Carlyle's sumptuous prose was rich with them; Evelyn Waugh's fluid reveries depended on them.
By Trevor Butterworth
Published in the Financial Times
The sea spat like a thug into the back garden; fitful clouds unleashed volley after volley of rain; and all around the wind howled as if a ghostly cavalry charge had borne down upon Termon House, an 18th-century architectural curiosity perched above a narrow, stone-wracked beach. It was New Year's Eve on the turbulent coast of Donegal, and inside the kitchen of this lonely guesthouse, the gaggle of celebrants - refugees from the forced gaiety of Dublin and London - were girding themselves for literary battle. Sort of.
"You're kidding," said Ann Keatings, an applied linguist, as she absorbed the news I had brought from the US, where I have lived for the past 12 years: Americans see the semicolon as punctuation's axis of evil. Or at least many of them do. "But I like semicolons," she protested, "they allow a writer to go further." Trevor McGuinness, a business manager, was equally incredulous. "Hazlitt," he said, smacking the table indignantly, "look at Hazlitt!" Had midnight been closer and the bottle emptier, we might have taken him literally; but the point still floated within the grasp of sober minds: if so great a prose stylist as William Hazlitt had embraced the semicolon, then surely we could too?
Now, you may be thinking of a more pertinent question: why, of all the possible topics that might have stirred passions on New Year's Eve, the semicolon? But why not? Punctuation is hot: Lynne Truss's Eats, Shoots & Leaves is to this decade what The Joy of Sex was to the 1970s - a guide for those of us fumbling over what should come naturally. And we fumblers are legion. In America, the book occupied a place on The New York Times top-10 bestseller list for 38 weeks, selling more than 1.2 million copies.
What accounts for this sudden surge in punctophilia? Perhaps the general loss of old-school learning - memorised historical dates, multiplication tables, the odd stanza or sonnet - has sent a frisson of intellectual status anxiety through the newly middle- aged middle classes. And what could be more unnerving than a slipshod grasp of punctuation?
Indeed, part of the semicolon's mystique is the way that it wantonly gives itself to great writing without offering a clear rule for lesser writers to follow. This has perturbed pedants everywhere English is written, leading to the widespread conviction that the semicolon should, on principle, be avoided. In fact, one attempt to quash San Francisco's gay marriage law last year was dismissed on the grounds that the plaintiff had used a semicolon instead of a conjunction. A conservative group had asked the court to order the city to "cease and desist issuing marriage licenses to and/or solemnising marriages of same-sex couples; to show cause before the court." As the San Francisco Superior Court Judge James Warren explained, the word "or" should have been used instead of the semicolon. "I am not trying to be petty here," he told reporters, "but it is a big deal... That semicolon is a big deal."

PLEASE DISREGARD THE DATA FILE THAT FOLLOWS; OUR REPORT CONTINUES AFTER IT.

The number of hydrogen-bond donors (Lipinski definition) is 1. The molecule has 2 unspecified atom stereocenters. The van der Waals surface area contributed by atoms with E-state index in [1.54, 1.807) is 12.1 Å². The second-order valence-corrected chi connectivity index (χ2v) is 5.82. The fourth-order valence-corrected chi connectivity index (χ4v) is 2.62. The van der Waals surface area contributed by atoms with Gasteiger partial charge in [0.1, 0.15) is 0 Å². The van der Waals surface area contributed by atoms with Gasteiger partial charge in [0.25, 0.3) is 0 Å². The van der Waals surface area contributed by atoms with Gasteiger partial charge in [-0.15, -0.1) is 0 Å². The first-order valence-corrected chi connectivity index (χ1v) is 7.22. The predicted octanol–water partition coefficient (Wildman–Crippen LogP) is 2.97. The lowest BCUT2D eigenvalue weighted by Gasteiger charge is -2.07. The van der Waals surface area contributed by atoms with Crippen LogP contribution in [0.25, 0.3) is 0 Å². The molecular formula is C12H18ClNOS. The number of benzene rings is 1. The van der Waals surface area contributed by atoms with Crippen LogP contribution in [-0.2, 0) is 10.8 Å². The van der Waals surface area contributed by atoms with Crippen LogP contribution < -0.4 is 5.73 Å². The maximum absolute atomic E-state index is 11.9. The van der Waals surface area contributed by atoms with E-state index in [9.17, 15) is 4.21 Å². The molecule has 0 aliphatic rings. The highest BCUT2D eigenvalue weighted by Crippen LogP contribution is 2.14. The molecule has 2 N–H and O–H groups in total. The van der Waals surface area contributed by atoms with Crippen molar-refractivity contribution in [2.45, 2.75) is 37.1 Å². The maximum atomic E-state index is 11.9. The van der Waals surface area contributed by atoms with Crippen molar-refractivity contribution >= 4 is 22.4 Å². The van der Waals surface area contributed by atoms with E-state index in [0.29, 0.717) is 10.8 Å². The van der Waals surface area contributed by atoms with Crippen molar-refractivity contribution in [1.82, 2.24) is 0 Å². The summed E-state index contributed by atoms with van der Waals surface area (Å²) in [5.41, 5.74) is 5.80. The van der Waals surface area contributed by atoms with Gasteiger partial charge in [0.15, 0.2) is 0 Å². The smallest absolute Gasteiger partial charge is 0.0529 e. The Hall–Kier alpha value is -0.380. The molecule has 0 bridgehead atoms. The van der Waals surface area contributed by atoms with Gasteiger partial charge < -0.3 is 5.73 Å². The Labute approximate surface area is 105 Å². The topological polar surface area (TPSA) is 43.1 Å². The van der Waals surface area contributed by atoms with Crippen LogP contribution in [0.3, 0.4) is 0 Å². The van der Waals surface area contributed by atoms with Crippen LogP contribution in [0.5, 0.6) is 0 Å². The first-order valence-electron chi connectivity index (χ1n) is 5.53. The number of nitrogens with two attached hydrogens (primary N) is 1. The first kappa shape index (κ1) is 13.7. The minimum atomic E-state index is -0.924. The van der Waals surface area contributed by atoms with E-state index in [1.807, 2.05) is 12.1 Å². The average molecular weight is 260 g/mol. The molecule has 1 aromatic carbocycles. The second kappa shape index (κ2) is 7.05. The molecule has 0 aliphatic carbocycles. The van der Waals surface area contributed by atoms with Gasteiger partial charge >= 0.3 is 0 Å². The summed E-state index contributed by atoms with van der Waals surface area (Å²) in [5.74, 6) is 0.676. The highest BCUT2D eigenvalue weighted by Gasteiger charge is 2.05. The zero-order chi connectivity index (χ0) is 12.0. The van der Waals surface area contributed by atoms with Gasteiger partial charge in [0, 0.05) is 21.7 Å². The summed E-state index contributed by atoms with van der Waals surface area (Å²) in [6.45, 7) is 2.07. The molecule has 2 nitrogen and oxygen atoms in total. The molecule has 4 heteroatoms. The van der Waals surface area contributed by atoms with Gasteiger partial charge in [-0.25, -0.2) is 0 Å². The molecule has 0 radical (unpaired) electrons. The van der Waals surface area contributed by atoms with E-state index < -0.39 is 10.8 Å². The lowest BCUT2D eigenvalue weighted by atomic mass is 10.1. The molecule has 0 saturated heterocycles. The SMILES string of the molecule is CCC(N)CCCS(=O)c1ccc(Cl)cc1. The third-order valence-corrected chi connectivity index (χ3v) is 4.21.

Big deal or not, there is really only one use of the semicolon that is "more or less mandated", says Ben Yagoda, professor of English at the University of Delaware and author of About Town, a monumental account of The New Yorker magazine (whose history is marked by fractious debates over the placement of commas). And that is to separate series elements containing commas (for example, "The cities represented were Albany, New York; Wilmington, Delaware; and Selma, Alabama). The other principal uses, says Yagoda, are discretionary: "That is I might, with total grammatical correctness and without changing my meaning in the slightest, choose any one of the following: 1. 'The book under review is utter hogwash; and that is why it is worth examining.' 2. 'The book under review is utter hogwash, and that is why it is worth examining.' 3. 'The book under review is utter hogwash; that is why it is worth examining.' 4. 'The book under review is utter hogwash. That is why it is worth examining.'" Deciding which of the four to choose is strictly a matter of sound and rhythm, says Yagoda - that is to say, personal style. "Writers who like (consciously or unconsciously) to stop and pause, and/or who are under the influence of Hemingway, choose 4. Those who like balanced rhythms might choose 3. Those aiming for a 'transparent' style might choose 2. And those who are a little bit enamoured with the sound of their own voice might choose 1."
This sounds all very liberal, doesn't it? But writing is a peevish vocation, and when it comes to "style", discretion is the mother of ink-stained feuds and rabid factionalism. The semicolon doesn't just divide sentences into two separate but related clauses; it divides prose writers into two mutually antagonistic camps.
To the semicolonic, the case for is as compelling as a cocktail on a first date: you want to be relaxed, convivial, elegant - and neither a hectoring preacher nor a mumbling maniac. You want to woo with words. As the brothers Fowler wrote in their classic guide, The King's English, "A style that groups several complete sentences together by the use of semicolons, because they are more closely connected in thought, is far more restful and easy - for the reader, that is - than the style that leaves him to do the grouping for himself; and yet it is free of the formality of the period... " Or, as the great Cambridge literary critic F.L. Lucas advised in his masterful (and sadly out-of-print) Style, " ...a writer should be able to vary his length; like a bowler."